Game is a special treat of the autumn and winter and on the Suffolk coast we are lucky to have an abundance of wild game. Birds of the air and beasts of the field are abundant here, with plentiful grain and hedgerows for food and shelter on farmland; we also get migratory birds such as wild duck on the marshes in autumn and more unusually woodcock in mid-winter and the long-billed snipe, from which we get the word ‘sniper’ because it’s difficult to shoot.
Pheasants and partridges are usually farmed in pens before being released, but about 20-30 per cent are entirely wild here — more than in other parts of the country. The most widely available game in Suffolk is venison. Deer populations, especially Muntjac, are steadily increasing and when driving around the Suffolk lanes it’s not uncommon now to see a muntjac creeping out of the hedgerow.
Wild, as opposed to farmed, game is the gourmet’s choice - animals that have roamed freely are likely to be a little more robust in flavour and texture than their farmed counterparts, which will have had a more restricted range.
Whether you have the opportunity to shoot your own game, are given it by a friendly farmer or simply pick some up from one of the Suffolk Coast’s many independent butchers you may be left wondering how to prepare it, cook it or even what wine to drink with it.
Wild Meat in a Day is led by Robert Gooch, a Rick Stein ‘food hero’ who runs game dealer the Wild Meat Company (www.wildmeat.co.uk). Robert, who has worked in farming all his life and knows all the farms and estates from where they harvest the game. One of Robert’s butcher’s Ray Kent, who was the hugely popular Framlingham butcher for over 30 years, leads a small group through a game butchery workshop. Attendees are given a haunch of venison, a partridge or a rabbit and shown how to skin or bone it picking up many tips along the way for preparing game in your own kitchen.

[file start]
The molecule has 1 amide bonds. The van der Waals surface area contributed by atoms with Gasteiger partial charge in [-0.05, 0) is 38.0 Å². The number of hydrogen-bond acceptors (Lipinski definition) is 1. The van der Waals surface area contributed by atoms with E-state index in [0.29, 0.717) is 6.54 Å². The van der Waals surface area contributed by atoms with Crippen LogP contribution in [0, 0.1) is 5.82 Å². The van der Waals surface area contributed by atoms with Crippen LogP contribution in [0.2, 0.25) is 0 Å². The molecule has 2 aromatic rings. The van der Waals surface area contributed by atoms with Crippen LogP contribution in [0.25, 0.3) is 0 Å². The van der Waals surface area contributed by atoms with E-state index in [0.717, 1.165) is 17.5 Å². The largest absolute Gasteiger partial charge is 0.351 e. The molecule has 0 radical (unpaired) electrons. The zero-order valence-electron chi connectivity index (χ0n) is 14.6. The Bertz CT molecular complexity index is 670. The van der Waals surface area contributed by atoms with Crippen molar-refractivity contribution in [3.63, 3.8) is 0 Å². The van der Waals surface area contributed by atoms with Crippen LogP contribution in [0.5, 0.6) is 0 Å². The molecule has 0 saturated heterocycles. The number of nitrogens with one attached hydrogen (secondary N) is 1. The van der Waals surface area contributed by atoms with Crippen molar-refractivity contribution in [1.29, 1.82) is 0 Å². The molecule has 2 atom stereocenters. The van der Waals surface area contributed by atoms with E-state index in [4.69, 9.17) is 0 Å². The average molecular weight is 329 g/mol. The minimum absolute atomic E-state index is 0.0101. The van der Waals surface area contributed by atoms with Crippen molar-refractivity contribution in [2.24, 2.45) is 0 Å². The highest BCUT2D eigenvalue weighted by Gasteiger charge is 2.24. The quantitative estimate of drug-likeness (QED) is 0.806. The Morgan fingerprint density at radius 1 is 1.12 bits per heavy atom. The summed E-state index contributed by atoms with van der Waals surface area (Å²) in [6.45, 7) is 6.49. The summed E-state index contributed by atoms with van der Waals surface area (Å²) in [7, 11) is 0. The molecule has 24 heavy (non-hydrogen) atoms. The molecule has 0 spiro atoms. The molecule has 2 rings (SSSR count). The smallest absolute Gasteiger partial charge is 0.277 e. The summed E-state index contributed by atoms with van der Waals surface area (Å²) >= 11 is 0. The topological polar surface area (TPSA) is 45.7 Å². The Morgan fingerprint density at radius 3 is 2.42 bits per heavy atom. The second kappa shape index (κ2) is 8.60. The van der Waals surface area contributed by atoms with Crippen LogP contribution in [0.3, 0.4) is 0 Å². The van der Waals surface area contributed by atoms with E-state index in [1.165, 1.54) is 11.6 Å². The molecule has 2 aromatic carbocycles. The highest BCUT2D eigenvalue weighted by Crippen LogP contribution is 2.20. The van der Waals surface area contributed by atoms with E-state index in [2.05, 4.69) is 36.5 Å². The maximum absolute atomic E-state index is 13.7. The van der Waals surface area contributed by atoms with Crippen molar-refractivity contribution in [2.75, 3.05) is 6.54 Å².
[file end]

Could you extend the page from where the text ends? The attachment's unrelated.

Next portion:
Lunch, at The Anchor, Walberswick, encourages us to think about the different textures and flavours of deer species. Generally speaking, the smaller the deer, the more fine-grained and delicate the meat will be. Roe and muntjac are more gently flavoured animals while fallow deer have grainier, richer meat, and the big red deer give the most open-textured and gamey venison of all.
Gathered around a long table there’s a sense of a great celebratory feast, sharing together the fruits of the Suffolk countryside and complimented by a succession of interesting and often local beers.
For more information about Food Safari and the Wild Meat in a Day course visit www.foodsafari.co.uk or call 01728 621380
Dates for 2010
Wild Meat in a Day, The Anchor, Walberswick
Saturday 6 February
Sunday 28 March
Saturday 2 October 2,
Sunday 21 November 21
The Wild Meat Company supplies a wide range of freshly prepared game meat at farmers markets across the Suffolk Coast and via its web site www.wildmeat.co.uk